Intel Exec Discloses More Project Athena Strategy In Forthcoming Computex Unveil
At its heart, Intel is looking to help foster the introduction of premium laptops with thin display bezels, ultra-fast wake times when opening the display lid, battery life that lasts a full day or more, ubiquitous connectivity, and all with an emphasis on artificial intelligence (AI) to help optimize systems and help you to more efficiently carry out your day-to-day tasks. Powering these systems will be Intel's new 10nm Sunny Cove processor platform.
There's also one last piece to the puzzle and that's 5G connectivity. 5G is by no means commonplace in the United States currently, and is only available in a handful of markets. However, Intel and many others are banking on 5G really taking off over the next few years, and consumers will want to take advantage of those blazing fast 5G wireless speeds and new services when on-the-go.
Our own Marco Chiappetta recently had a chance to sit down and talk with Gregory M. Bryant, who serves as Intel's Senior Vice President and General Manager of the Client Computing Group. Bryant was able to explain Intel's primary motivator behind creating Project Athena and what it hopes to accomplish.
"One of the things we’ve learned over the years is that a great PC experience means different things to different people, from gamers to content creators to office workers," said Bryant. "This is where you see us focusing. We want to give our partners everything they need to create incredible and differentiated PCs, purpose-built to what real people want."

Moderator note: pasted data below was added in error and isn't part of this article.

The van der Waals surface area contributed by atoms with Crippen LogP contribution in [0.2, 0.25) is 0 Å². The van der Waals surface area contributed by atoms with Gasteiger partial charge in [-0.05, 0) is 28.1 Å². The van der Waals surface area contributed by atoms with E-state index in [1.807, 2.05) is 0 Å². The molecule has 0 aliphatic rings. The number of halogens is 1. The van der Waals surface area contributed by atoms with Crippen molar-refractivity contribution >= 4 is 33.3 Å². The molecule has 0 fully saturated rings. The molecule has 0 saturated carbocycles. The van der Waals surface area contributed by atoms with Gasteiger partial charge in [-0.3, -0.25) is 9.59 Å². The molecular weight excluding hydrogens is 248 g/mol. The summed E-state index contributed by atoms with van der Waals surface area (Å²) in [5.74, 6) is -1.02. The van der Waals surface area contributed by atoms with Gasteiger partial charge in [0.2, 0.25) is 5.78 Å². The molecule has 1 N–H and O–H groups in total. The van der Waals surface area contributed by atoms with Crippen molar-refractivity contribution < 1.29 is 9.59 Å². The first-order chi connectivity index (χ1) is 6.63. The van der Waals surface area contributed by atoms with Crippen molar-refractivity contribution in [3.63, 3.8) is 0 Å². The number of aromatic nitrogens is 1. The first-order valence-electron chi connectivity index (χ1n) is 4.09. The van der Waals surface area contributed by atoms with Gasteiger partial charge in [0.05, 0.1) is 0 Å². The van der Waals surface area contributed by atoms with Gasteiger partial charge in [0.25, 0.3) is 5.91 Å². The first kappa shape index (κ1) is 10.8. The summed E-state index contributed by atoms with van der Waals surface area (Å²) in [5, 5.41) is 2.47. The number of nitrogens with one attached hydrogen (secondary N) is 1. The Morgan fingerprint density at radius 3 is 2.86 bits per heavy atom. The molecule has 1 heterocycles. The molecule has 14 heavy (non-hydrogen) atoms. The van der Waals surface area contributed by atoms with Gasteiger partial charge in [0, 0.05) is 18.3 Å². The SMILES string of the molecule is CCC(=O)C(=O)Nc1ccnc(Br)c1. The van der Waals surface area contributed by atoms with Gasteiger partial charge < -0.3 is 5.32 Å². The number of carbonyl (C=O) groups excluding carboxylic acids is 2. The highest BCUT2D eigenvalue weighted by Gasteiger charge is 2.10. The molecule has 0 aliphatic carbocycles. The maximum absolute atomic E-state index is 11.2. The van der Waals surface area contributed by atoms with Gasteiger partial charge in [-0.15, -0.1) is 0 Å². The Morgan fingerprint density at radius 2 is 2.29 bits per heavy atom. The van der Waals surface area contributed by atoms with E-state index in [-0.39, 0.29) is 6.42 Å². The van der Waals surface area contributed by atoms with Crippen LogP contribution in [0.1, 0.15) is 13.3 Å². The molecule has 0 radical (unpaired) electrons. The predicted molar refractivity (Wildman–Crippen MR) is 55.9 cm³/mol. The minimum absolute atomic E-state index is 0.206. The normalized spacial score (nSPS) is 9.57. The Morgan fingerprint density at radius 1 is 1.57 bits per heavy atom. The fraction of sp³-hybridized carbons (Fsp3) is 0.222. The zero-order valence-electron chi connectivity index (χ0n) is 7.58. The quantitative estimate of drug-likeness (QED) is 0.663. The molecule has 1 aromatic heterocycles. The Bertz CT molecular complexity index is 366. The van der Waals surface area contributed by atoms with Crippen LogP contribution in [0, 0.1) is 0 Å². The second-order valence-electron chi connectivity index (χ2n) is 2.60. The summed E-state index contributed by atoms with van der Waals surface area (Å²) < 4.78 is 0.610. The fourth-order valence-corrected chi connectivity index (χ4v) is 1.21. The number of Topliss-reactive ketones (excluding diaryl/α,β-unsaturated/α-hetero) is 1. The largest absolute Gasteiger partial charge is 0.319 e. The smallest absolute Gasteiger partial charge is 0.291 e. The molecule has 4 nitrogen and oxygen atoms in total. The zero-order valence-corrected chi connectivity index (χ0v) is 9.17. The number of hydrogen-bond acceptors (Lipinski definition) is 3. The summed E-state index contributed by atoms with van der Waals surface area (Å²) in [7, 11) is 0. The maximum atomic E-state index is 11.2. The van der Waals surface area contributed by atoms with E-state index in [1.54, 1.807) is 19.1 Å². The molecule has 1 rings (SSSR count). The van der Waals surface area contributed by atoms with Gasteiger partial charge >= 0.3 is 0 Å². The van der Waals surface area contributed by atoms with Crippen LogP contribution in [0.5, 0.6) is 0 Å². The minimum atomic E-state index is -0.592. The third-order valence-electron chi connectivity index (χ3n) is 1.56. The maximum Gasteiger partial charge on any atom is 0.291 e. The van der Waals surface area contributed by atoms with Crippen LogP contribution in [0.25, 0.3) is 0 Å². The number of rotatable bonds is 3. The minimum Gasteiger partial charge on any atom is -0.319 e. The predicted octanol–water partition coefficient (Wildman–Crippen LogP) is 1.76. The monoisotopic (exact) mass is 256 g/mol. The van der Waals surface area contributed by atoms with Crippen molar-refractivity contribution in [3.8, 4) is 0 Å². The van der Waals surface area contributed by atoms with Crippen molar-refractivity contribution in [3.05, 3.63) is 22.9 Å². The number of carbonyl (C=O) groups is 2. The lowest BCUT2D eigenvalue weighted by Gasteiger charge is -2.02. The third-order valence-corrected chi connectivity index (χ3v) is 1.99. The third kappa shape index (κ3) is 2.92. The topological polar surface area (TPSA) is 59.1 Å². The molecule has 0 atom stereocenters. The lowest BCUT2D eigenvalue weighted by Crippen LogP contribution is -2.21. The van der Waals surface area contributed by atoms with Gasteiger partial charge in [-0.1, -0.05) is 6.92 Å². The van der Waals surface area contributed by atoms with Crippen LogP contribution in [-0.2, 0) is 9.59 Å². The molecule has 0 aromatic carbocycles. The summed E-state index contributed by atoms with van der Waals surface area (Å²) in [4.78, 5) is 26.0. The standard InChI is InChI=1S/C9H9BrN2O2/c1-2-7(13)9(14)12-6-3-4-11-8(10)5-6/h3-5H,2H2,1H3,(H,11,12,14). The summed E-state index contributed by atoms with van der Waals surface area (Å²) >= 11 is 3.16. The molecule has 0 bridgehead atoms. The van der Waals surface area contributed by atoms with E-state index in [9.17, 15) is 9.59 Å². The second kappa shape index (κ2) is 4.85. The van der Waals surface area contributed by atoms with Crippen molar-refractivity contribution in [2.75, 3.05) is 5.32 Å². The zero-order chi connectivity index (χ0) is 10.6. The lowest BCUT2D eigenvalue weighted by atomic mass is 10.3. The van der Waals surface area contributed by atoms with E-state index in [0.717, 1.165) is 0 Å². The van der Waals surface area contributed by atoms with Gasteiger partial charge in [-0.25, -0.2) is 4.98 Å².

Although it's quite readily apparent how thin and light chassis designs, thin bezels and 5G connectivity can benefit users, the need for AI can be a bit trickier to explain to consumers. Bryant says that the possibilities are endless, but suggests, "Imagine intelligent videoconferencing capabilities that make it super-easy to connect. Or, meaningful improvements in battery life because the system dynamically adjusts to give you as many hours as possible."
One area that's a little unclear is what technology will power 5G connectivity for Project Athena machines. Intel may have exited the market for 5G smartphone modems but that doesn't mean development for other edge devices like laptops has ceased as well.
Regardless, according to Bryant, the first Project Athena devices will launch in the latter half of 2019 and we should expect to see production ramp in 2020. And Project Athena won't be limited to Windows 10-based machines; Intel is working with Google to ensure that Chromebooks also benefit from the overarching premise of this new initiative.